Andrea Nguyen’s Vietnamese Food Any Day: Banana-Coconut Bread-Pudding Cake

Tons of bananas grow in Vietnam, which is why they appear in savories as well as sweets. This moist, fragrant, pudding-like cake is a great way to use overripe fruit. For this easy rendition, you need a slightly squishy, inexpensive bread. Supermarket sandwich bread or baguette is fine. Avoid fancy, rustic, or dense whole-grain breads because their sturdiness will dull the other flavors in this cake. Instead of dark rum, my favorite spirit for this cake, you may try bourbon or brandy.

Andrea Nguyen's Vietnamese Food Any Day: Banana-Coconut Bread-Pudding Cake

Andrea Nguyen’s Vietnamese Food Any Day: Banana-Coconut  Bread-Pudding Cake Tons of bananas grow in Vietnam, which is why they appear in savories as well as sweets. This moist, fragrant, pudding-like cake is a great way to use overripe fruit. For this easy rendition, you need a slightly squishy, inexpensive bread. Supermarket sandwich bread or baguette is fine. Avoid fancy, rustic, or dense whole-grain breads because their sturdiness will dull the other flavors in this cake. Instead of dark rum, my favorite spirit for this cake, you may try bourbon or brandy. Print This
Serves: 6 to 8
Nutrition facts: calories fat
Rating: 3.5/5
( 2 voted )

Ingredients

  • 680g overripe bananas
  • 60ml dark rum
  • 115g sugar
  • ¼ tsp fine sea salt
  • 400ml tin full-fat coconut milk
  • 2 tbsp virgin coconut oil
  • 1 tsp vanilla extract
  • 1 egg
  • 225g white sandwich bread or supermarket French baguette, torn into 1-inch pieces, crust intact

Instructions

Peel and thinly slice the bananas, reserving 3 to 4 inches of one to decorate the top of the cake (choose the least blemished section!). In a medium bowl, combine the remaining bananas with the rum and 1.5 tablespoons of the sugar and stir gently to mix. Set aside.

In a small saucepan, combine 75g sugar, the salt, coconut milk, coconut oil, and vanilla. Set over medium heat and cook, stirring or whisking, for 1 to 2 minutes to melt the oil and dissolve the sugar. In a large bowl, beat the egg and then whisk in the coconut milk mixture. Add the bread and stir to combine. Set aside for 20 minutes to soften.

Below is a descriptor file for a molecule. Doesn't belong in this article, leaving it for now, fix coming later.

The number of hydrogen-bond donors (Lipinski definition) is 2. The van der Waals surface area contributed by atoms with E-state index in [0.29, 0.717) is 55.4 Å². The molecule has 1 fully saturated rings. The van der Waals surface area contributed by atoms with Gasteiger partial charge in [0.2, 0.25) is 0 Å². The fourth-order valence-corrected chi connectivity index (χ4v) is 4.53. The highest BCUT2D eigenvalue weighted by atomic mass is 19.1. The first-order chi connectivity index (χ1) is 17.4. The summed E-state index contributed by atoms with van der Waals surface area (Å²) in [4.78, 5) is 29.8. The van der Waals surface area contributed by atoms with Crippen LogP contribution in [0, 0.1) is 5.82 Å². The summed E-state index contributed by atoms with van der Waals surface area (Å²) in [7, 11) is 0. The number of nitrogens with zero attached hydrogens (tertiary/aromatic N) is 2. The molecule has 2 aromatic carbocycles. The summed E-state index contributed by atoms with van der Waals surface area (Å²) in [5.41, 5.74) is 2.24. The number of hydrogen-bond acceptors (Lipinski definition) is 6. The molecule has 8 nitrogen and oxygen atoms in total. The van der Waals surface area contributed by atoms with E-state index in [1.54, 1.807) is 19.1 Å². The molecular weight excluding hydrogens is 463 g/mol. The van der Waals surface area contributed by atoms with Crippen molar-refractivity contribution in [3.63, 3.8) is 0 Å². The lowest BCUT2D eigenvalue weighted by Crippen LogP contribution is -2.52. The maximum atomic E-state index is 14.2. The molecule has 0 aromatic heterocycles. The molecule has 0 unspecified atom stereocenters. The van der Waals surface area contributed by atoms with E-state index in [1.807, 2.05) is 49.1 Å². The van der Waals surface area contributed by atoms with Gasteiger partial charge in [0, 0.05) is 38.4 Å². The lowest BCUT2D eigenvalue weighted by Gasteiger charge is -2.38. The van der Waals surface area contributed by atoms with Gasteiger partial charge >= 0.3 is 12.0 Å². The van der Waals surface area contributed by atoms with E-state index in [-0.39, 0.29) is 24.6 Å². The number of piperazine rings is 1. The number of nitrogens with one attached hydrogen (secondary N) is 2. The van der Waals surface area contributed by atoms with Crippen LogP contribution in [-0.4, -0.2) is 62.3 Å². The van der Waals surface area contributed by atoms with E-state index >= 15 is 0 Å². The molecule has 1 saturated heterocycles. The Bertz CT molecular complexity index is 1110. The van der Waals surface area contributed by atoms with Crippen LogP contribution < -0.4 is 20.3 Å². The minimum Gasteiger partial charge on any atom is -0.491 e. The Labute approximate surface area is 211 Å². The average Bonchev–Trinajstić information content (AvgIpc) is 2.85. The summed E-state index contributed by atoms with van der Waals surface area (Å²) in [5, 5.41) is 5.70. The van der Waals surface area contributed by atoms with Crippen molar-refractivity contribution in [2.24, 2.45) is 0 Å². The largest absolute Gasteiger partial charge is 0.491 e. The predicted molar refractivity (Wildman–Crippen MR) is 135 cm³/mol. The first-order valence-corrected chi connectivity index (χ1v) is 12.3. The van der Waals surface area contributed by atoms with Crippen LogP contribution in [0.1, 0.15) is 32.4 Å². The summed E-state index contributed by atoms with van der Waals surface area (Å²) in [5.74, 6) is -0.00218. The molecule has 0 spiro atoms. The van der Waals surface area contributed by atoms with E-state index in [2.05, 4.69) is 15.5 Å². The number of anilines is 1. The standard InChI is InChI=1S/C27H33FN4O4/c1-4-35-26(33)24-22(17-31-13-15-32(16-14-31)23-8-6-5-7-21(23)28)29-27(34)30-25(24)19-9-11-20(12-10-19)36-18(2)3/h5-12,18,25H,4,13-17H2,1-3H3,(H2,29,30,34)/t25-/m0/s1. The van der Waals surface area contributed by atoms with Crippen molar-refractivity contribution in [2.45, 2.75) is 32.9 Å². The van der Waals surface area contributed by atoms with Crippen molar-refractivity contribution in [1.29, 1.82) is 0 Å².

Meanwhile, preheat the oven to 190°C. Oil a 9-inch round cake tin with 2-inch sides, and line the bottom with parchment paper.

When the bread is done soaking, use a potato masher to break up the chunks and create a thick, oatmeal-like mixture. Add the banana and its liquid and stir and fold to combine well. Pour the batter into the prepared pan, and shimmy the pan to level the top. Decorate with the reserved banana slices and sprinkle the top with 1 teaspoon sugar.

Bake for 1.25 to 1.5 hours, until puffed up and richly browned. The top should feel dry to the touch and a toothpick inserted in the centre should come out clean. Let cool on a wire rack for 1 hour (expect quick deflation), then run a blunt knife around the pan edge and unmold onto the rack. Remove the paper and reinvert onto a plate to showcase the decorated side.

Enjoy the cake warm or let cool completely, to firm up, and eat at room temperature.

Tips and Tricks

For big banana flavor and a more custardy texture, use slightly to very soft fruit. If the bananas are too firm, use a fork to poke four or five sets of holes in each one. Microwave in 30-second blasts, until barely soft. Cool to let the flesh soften and sweeten before use.

Cover and refrigerate leftovers for up to 3 days. Microwave slices in 20-to 30-second blasts to bring out the rum flavor, or bake in a 190°C oven for 4 to 5 minutes and then grill for 1 to 2 minutes until gently sizzling to re-crisp the top.

Andrea Nguyen’s Vietnamese Food Any Day, Ten Speed Press, £25.

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